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The Hard Word (R)
Lion’s Gate Films
Official Site
Director: Scott Roberts
Producers: Al Clark, Gareth Jones, Hilary Davis
Written by: Scott Roberts
Cast: Guy Pearce, Rachel Griffiths, Robert Taylor, Joel Edgerton, Damien Richardson

Rating: out of 5

When you first see Rachel Griffiths come onto the screen in The Hard Word, you immediately realize what’s wrong with the movie. Griffiths plays Carol, the wife of professional armed robber Dale (Pearce), and the problem can be seen in the blonde wig she wears. It’s not that the wig looks fake. It’s not even out of place in this heist movie/pseudo-Notorious knockoff hybrid. What’s wrong exactly is that the wig perfectly illustrates just how simple director Roberts seems to think making a hard-boiled adventure is. In his mind, he seems to have decided on a formula: Take three criminal brothers who are really just decent, genial blokes trying to make a living, add a platinum gangster’s moll whose loyalties are reliably ambiguous, throw in a bit of the shady fence character who doesn’t realize that he’s not the only one doing the double-crossing, shake, bake, and serve.

The Hard Word is neither hard-boiled nor hard-at-work. Made in Australia with an entirely Aussie cast, the film comes across as a mish-mash of clichés from the American crime caper and the folksy British social comedy. Think of a bloodier, more painfully “clever” The Full Monty, and you have the general idea. Roberts (who, as both director and screenwriter, has to suffer the auteur’s burden of taking sole blame) seems more concerned with constructing Mamet-clone dialogue (The most excruciating example? One character asks where some stolen money is stashed, only to be answered, “I stuck it up a cow’s ass.” His reply? “Well I hope you washed your hands afterward.”) than with structuring a plot that the audience can actually care about.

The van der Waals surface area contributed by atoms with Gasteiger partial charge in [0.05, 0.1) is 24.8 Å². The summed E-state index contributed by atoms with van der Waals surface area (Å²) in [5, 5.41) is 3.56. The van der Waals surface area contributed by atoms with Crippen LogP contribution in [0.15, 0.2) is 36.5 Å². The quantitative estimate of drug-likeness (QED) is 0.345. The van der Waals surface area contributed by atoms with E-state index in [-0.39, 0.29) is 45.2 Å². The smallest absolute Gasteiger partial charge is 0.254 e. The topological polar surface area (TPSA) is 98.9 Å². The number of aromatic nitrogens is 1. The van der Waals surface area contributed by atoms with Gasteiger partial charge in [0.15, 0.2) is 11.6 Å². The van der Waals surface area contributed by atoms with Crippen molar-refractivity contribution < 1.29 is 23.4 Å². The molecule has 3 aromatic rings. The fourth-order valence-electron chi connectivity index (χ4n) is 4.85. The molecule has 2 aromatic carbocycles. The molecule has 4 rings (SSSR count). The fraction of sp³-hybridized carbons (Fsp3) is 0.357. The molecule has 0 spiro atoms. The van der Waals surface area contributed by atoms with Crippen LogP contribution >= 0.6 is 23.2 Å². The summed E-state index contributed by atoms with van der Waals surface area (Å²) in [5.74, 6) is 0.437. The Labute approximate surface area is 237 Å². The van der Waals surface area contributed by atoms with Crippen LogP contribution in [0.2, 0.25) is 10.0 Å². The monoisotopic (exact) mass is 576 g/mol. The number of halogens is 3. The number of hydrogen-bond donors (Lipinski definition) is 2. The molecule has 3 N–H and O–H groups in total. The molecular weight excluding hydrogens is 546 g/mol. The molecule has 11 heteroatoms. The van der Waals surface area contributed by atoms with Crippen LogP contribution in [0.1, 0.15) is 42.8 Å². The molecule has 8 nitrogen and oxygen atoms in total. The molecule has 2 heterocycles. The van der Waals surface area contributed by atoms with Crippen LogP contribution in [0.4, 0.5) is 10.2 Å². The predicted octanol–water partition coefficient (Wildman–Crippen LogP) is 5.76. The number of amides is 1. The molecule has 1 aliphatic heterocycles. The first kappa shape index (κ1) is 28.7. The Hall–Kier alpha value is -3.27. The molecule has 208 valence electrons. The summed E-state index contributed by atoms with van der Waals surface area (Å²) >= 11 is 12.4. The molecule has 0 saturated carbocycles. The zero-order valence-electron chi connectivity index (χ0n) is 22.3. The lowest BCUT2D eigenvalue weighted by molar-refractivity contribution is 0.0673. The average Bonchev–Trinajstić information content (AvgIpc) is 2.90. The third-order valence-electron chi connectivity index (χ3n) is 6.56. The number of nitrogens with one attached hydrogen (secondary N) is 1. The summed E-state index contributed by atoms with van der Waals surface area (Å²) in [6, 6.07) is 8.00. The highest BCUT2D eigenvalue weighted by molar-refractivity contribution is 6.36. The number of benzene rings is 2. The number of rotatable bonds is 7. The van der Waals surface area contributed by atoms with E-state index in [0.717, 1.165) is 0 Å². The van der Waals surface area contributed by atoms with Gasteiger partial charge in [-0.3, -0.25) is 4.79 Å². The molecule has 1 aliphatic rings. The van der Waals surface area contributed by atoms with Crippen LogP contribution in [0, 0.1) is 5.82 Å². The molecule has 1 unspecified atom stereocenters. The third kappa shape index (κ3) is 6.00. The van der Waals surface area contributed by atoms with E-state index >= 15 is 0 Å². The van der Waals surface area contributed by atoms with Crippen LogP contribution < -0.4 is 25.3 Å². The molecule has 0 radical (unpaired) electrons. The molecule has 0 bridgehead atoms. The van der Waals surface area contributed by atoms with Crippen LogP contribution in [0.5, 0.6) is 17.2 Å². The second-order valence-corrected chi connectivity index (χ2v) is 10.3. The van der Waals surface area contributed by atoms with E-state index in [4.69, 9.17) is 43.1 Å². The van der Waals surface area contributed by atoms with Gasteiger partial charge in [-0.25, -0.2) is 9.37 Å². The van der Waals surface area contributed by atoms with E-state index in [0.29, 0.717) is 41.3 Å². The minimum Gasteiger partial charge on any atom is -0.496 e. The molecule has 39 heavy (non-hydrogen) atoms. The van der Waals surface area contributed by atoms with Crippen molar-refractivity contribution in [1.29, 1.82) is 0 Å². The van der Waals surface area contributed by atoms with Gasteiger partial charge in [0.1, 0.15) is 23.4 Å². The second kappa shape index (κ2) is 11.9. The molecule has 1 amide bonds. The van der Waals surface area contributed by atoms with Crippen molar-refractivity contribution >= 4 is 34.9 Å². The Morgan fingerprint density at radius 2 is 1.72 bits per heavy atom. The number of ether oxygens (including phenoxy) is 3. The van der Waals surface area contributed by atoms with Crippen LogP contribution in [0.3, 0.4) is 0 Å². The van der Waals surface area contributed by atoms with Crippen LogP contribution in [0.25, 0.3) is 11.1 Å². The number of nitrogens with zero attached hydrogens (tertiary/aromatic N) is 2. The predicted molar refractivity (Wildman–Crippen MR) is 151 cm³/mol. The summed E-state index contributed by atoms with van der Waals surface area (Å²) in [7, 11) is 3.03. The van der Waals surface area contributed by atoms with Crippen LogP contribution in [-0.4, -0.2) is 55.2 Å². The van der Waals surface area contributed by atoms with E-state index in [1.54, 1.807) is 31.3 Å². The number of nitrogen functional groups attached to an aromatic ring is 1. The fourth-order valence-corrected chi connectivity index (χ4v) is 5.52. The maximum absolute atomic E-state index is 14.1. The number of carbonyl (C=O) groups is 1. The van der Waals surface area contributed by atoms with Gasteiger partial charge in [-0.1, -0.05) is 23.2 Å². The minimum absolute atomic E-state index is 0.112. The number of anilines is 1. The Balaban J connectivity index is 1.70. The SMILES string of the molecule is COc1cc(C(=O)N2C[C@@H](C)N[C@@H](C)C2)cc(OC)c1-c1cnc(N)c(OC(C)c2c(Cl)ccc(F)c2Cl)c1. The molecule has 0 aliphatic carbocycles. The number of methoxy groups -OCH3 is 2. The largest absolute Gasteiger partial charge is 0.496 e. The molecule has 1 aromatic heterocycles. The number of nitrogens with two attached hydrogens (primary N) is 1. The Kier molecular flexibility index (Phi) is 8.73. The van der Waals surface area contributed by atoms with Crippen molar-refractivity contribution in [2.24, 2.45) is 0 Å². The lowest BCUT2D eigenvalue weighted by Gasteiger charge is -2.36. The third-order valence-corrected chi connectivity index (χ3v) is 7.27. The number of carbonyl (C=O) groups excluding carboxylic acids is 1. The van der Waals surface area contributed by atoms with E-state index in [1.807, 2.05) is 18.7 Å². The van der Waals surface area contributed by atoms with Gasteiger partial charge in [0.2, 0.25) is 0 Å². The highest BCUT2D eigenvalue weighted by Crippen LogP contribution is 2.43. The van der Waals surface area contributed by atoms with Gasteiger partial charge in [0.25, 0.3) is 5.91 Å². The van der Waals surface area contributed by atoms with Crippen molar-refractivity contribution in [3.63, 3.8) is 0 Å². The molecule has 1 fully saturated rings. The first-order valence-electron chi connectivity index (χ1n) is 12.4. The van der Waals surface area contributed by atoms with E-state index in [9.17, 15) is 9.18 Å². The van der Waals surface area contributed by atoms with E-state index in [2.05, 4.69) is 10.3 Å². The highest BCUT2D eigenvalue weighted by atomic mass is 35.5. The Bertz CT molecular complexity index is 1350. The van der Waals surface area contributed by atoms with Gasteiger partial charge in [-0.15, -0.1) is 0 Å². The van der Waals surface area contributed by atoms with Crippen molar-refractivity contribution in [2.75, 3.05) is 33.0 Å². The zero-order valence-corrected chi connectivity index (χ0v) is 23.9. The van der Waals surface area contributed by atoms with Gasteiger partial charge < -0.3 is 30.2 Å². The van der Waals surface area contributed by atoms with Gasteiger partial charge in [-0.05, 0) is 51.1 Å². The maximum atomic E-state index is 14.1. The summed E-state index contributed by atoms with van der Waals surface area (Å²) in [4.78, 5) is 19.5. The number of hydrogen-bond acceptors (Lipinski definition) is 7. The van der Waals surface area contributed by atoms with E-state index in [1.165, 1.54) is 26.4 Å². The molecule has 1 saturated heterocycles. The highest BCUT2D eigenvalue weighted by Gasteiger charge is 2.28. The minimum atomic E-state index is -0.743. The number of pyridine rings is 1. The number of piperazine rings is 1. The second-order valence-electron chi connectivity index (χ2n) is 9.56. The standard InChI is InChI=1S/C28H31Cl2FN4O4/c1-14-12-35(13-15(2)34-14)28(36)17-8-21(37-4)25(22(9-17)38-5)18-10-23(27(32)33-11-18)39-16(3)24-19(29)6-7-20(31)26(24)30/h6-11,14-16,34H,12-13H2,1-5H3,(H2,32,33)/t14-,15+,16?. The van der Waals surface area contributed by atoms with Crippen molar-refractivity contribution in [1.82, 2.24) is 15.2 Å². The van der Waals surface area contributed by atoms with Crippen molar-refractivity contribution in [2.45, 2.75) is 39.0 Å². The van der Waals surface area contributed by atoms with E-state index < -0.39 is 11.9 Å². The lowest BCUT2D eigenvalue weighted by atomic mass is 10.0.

The plot he does come up with doesn’t make a whole lot of sense. And I don’t mean that it’s convoluted. We’re talking common sense. The Twentyman brothers (Pearce, Edgerton, and Richardson) are released from prison at the behest of their crooked lawyer, Frank (Taylor) so that he can get them to pull One Last Job. They find themselves back behind bars soon, though, because of some “paperwork technicalities.” Frank springs them out once again, under one condition? Can you guess? Yep, One Last Job. Again. The catch this time, though, is that Frank has also hired a pair of local criminals to oversee the job. Complications arise, not the least of which is the fact that Carol has been cheating on Dale with Frank, for reasons which are murky until the end. The story that follows is notable only for a scene featuring death-by-lava-lamp, and the music, which often sounds like something you might hear playing in a head shop run by Atom Egoyan. And when the soundtrack and a single death scene are the only things a film has going for it, that’s a problem.

Ultimately, The Hard Word is disposable, and not in a fun, garbage-as-treat kind of way. It aspires to the level of heist films like Ocean’s Eleven and The Sting. But it winds up settling into late-night cable territory.

—Cole Sowell


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